After weeks of letting the brochures sit in the gallery and be taken home by unsuspecting visitors, Todd eventually came clean. Pulling this kind of stunt is not devoid of some risks – is it illegal? Is it deeply offensive to the artists whose names were removed? What impact could a negative response have on Todd’s personal career?

Confessing that at first he thought the brochures had a ‘bizarre typo’, he deems the stunt “too clever, too funny, too well done, and ultimately too flattering” to be offended and call the lawyers.

The City Gallery responded in humour. Chief curator Robert Leonard posted about Todd’s ‘work’ on his personal blog ‘Rogue One’. Confessing that at first he thought the brochures had a ‘bizarre typo’, he deems the stunt “too clever, too funny, too well done, and ultimately too flattering” to be offended and call the lawyers.

Yet the gallery really had no other choice. To claim breach of copyright would put the gallery on shaky grounds. Perhaps not legally, but appropriation is a longstanding and contemporaneously respected art form.  Sure enough, on it’s Facebook page the gallery itself described the stunt as a ‘crafty appropriation’.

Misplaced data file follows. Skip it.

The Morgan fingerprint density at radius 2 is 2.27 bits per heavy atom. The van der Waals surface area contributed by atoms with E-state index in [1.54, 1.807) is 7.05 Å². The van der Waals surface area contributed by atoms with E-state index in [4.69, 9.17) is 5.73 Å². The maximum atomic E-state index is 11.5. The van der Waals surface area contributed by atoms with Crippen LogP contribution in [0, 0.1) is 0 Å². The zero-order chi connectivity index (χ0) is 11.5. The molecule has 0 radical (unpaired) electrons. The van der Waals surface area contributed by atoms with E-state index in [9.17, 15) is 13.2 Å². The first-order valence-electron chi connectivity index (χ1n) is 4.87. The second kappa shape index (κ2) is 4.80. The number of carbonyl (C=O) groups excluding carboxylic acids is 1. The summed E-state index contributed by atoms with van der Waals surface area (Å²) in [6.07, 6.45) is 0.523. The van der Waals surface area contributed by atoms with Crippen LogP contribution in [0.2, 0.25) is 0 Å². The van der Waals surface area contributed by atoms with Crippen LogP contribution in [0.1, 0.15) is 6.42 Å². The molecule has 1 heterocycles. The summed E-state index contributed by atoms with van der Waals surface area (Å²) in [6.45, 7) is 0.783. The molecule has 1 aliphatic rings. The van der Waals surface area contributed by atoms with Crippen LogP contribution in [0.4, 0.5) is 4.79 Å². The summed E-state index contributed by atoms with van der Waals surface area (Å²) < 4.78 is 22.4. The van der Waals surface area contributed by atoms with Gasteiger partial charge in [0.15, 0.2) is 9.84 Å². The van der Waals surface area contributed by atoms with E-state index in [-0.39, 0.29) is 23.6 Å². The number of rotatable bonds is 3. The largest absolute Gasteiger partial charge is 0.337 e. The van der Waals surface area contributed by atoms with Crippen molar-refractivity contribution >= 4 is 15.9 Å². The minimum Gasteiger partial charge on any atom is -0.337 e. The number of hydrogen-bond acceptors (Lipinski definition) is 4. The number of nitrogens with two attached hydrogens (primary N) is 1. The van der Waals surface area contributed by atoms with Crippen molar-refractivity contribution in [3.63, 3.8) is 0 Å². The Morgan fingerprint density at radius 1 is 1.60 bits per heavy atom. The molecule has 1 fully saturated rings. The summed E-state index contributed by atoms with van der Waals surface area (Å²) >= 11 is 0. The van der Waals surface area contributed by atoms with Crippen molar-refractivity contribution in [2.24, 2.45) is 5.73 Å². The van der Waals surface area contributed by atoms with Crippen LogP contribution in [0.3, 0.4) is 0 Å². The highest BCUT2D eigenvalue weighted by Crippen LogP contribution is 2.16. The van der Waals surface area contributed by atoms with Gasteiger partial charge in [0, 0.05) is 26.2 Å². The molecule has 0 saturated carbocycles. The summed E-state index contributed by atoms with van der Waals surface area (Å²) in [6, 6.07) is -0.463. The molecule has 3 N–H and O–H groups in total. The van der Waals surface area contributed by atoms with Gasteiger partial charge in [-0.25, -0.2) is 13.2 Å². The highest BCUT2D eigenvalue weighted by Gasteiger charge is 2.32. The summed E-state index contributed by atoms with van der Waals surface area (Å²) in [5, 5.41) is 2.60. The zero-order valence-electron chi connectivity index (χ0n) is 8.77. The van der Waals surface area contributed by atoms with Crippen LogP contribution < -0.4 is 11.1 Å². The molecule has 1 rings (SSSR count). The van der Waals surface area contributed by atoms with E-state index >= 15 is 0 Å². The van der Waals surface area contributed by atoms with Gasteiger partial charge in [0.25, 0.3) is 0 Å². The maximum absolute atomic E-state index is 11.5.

Todd’s work exposes and demonstrates the two-way relationship between curators and galleries and artists. While the artists seek to have their names proudly displayed on a gallery brochure, the gallery itself is also reliant on attracting the influence and crowd-drawing appeal of the artists.

After realising that Todd’s name featured on the brochures, a friend of his (who has a highly developed knowledge of New Zealand’s art scene) genuinely believed that he had an exhibition there and asked to see it. A sure sign of the ‘artist’s’ success.